OCR Q&A Addresses Title IX, K-12 Schools, and COVID-19

Franczek P.C.
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Franczek P.C.

On September 28, 2020, the U.S. Department of Education’s Office for Civil Rights released new technical assistance for elementary and secondary schools concerning COVID-19. The document, Questions and Answers for K-12 Public Schools in the Current COVID-19 Environment, provides OCR’s perspective on schools’ obligations under civil rights laws as schools continue to decide how to provide educational services during the pandemic. Notably for our purposes, OCR addresses how schools should handle Title IX complaints during the COVID-19 crisis. Notably, the Q&A indicates that OCR will defer to educational institutions as to whether there is a good reason to delay Title IX processes because of COVID-19. Such delays should only be temporary and should balance the interests of promptness, fairness to the parties, and accuracy of adjudications.

Concerning Title IX, the Q&A explains the following:

  • Use the Right Procedure. OCR will enforce the new Title IX Rule prospectively. That means that the new Title IX rules do not apply to schools’ responses to sexual harassment that allegedly occurred before August 14, 2020. This does not mean that you should ignore conduct reported now but allegedly occurring before August 14. Those complaints should be processed using OCR rules and guidance in place at the time of the alleged incident.
  • Technology is Your Friend. The Q&A recommends that schools use technology to avoid COVID-19 delays, including conducting interviews, hearings, and other activities remotely. The Q&A warns that schools should “carefully consider confidentiality and privacy implications,” including under FERPA, and refers schools to its “FERPA and Virtual Learning Related Resources” document list and related materials from the Department’s Student Privacy Policy Office (SPPO), available at https://studentprivacy.ed.gov.
  • No Blanket Hold. Schools cannot adopt a blanket policy putting all investigations or proceedings on hold until after normal operations resume. Nor can schools refuse to accept and respond to new complaints.

Schools should be prepared to explain and document the basis for an extension based on COVID-19, keeping these factors in account.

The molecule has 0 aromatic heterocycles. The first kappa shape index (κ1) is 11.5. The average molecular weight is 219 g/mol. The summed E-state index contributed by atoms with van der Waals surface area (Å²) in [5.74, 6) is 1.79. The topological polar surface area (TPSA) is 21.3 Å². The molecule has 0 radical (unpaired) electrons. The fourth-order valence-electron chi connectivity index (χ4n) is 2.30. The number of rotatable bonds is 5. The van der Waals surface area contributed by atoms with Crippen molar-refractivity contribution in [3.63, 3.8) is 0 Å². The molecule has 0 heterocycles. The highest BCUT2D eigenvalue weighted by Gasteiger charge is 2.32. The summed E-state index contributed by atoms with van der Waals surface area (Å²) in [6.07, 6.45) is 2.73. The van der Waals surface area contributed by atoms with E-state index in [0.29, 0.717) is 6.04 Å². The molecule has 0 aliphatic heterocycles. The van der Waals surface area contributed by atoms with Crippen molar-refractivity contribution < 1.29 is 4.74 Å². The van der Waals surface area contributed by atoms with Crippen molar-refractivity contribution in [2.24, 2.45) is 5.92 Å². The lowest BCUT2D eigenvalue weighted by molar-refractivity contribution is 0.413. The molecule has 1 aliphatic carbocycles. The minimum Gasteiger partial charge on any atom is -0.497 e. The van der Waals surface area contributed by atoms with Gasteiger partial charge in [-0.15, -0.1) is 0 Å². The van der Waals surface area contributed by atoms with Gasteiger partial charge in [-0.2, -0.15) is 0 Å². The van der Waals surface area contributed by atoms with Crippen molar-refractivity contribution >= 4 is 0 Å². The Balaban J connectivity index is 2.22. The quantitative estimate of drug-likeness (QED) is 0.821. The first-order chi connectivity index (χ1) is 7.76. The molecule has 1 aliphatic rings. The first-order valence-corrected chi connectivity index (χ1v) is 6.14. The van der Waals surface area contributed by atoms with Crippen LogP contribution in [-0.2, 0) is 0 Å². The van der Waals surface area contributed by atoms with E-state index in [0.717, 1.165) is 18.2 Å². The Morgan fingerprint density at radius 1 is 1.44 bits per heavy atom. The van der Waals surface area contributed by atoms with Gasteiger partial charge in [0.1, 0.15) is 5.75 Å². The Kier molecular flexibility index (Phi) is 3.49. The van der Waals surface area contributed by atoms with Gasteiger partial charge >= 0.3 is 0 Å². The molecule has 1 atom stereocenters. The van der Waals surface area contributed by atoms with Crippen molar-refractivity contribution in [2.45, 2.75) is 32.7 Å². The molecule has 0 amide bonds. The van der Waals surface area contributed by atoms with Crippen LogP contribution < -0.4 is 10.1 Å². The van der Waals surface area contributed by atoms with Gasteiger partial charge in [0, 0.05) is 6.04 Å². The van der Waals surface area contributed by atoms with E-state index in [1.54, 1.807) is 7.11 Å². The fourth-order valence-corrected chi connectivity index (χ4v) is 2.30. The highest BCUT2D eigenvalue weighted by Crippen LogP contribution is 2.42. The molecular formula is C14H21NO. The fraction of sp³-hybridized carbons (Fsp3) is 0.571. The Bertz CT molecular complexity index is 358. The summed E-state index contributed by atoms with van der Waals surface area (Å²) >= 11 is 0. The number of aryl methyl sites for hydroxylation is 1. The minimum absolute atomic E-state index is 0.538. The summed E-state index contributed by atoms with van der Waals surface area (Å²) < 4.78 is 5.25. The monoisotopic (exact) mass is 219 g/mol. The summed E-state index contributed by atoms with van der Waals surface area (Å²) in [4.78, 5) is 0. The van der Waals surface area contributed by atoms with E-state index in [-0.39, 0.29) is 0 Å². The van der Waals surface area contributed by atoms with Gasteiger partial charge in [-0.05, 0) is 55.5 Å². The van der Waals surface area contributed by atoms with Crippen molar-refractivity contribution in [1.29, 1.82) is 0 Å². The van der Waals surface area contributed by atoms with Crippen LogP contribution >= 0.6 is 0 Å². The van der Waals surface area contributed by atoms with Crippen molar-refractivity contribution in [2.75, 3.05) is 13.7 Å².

• Good-Faith Effort. Instead, schools should make a “good-faith effort”—and document steps taken to respond—to reports of sexual harassment using the new rules that went into effect on August 14, 2020.
  • Temporary Delay. In some circumstances, COVID-19 may justify a school temporarily delaying Title IX timeframes. The Q&A refers explicitly to “operational challenges,” including suspension of “in-person instruction” as a potential justification.
  • Deference to Schools. In the Q&A, OCR says the “Department trusts recipients to make sound determinations regarding the length of a brief delay.” It believes “recipients are in the best position to make these decisions as they have a deeper understanding of how to balance the interests of promptness, fairness to the parties, and accuracy of adjudications in each case within their school communities.” Schools should be prepared to explain and document the basis for an extension based on COVID-19, keeping these factors in account.
  • Written Notice. The school must promptly provide the parties written of any COVID-19 related delays anticipated or that occur in an individual case, including the reasons for the delay and the estimated length of the delay.
  • Remember Your Manners. Even if not required, OCR also recommends that schools “endeavor to notify” the parties of the status of pending investigations regularly, including schedules relating to interviews, meetings, and hearings, case outcomes, and appeal opportunities.
  • Notify the Community. The Q&A recognizes that schools may need to change policies or procedures as a result of COVID-19. For example, if the school changes contact information for its Title IX Coordinator or creates a new electronic reporting mechanism, policies and procedures should be updated to reflect the changes. Schools should also notify their communities of such modifications, “including by prominently displaying current, updated information on the school’s website.”

DISCLAIMER: Because of the generality of this update, the information provided herein may not be applicable in all situations and should not be acted upon without specific legal advice based on particular situations.

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